If you happen to be interested in Binary Merklization using Rescue Prime Hash/ BLAKE3, consider seeing following links.

During SHA1, SHA2 implementations, I've followed Secure Hash Standard specification.

During SHA3 implementations, I've followed SHA-3 Standard specification.

During Keccak256 implementation, I took some inspiration from here; though note that, keccak256 & sha3-256 are very much similar, except input message padding rule; see PR description.

I'm also keeping an alternative implementation of keccak256 2-to-1 hash, where each 64 -bit lane of keccak-p[1600, 24] state array is represented in terms of two 32 -bit unsigned integers ( in bit interleaved form ) and applying rounds involve only using 32 -bit bitwise operations. This implementation takes motivation from section 2.1 of this document. If interested see keccak256 2-to-1 hash implementation using 32 -bit word size, here. This same implementation guided me while writing keccak256 2-to-1 hash function in Polygon Miden Assembly, see PR.

Using SHA1 for binary merklization may not be a good choice these days, see here. But still I'm keeping SHA1 implementation, just as a reference.


  • I'm using
$ lsb_release -d

Description:    Ubuntu 20.04.3 LTS
  • You should have Intel's DPCPP compiler, which is an open-source llvm-based SYCL specification's implementation; see here
$ dpcpp --version

Intel(R) oneAPI DPC++/C++ Compiler 2022.0.0 (2022.0.0.20211123)
Target: x86_64-unknown-linux-gnu
Thread model: posix
InstalledDir: /opt/intel/oneapi/compiler/2022.0.2/linux/bin-llvm
  • If you're planning to target Nvidia GPU, I suggest you compile aforementioned toolchain from source; see here
$ clang++ --version

clang version 14.0.0 ( c690ac8d771e8bb1a1be651872b782f4044d936c)
Target: x86_64-unknown-linux-gnu
Thread model: posix
InstalledDir: /home/ubuntu/sycl_workspace/llvm/build/bin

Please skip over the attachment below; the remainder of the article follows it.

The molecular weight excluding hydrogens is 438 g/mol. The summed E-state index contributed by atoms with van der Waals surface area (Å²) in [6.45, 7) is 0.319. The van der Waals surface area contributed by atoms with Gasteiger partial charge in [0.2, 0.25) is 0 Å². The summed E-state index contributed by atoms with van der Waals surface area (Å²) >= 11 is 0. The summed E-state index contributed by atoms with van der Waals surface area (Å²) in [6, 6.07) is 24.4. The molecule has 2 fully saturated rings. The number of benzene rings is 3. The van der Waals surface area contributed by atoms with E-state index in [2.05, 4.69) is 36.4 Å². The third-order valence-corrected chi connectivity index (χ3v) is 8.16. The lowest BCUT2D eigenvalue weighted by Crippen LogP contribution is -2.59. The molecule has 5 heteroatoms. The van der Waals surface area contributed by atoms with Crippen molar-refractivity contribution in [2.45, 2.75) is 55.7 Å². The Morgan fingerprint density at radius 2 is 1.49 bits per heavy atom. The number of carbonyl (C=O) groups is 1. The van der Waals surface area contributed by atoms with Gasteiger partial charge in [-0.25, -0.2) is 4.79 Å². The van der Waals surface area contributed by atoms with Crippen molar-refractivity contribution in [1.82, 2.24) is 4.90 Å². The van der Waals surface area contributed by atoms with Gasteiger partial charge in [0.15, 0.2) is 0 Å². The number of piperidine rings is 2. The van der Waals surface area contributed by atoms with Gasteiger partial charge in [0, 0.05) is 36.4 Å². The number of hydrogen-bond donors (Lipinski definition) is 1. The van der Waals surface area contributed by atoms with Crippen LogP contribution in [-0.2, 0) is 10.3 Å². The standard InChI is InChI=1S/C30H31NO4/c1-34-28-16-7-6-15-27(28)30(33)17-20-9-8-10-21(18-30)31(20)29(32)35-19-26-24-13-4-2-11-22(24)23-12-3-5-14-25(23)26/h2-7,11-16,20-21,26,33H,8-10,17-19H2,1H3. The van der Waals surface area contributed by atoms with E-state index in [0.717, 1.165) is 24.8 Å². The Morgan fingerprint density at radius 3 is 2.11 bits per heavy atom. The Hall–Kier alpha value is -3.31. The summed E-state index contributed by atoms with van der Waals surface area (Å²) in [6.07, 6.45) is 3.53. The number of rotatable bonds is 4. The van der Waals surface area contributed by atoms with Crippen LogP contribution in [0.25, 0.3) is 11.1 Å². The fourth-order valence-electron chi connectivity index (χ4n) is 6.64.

• You will also need to have make utility for easily running compilation flow, along with that clang-format for source formatting can be helpful.
  • Another useful tool to have is sycl-info, for quickly checking available SYCL implementation related details; see here


If you happen to be interested in 2-to-1 hash implementation of

where two digests of respective hash functions are input, in byte concatenated form, to hash( ... ) function, consider taking a look at above hyperlinked examples.

Compile above examples using dpcpp -fsycl example/<file>.cpp -I./include

You will probably like to see how binary merklization kernels use these 2-to-1 hash functions; see here


I've accompanied each hash function implementation along with binary merklization using them, with test cases which can be executed as



For benchmarking binary merklization, I'm taking randomly generated N -many leaf nodes as input, which are explicitly transferred to accelerator's memory; computing all (N - 1) -many intermediate nodes; finally transferring them back to host memory. This flow is executed 8 times, before taking average of kernel execution/ host <-> device data tx time, for some N.

I'm keeping binary merklization benchmark results of

obtained after executing them on multiple accelerators.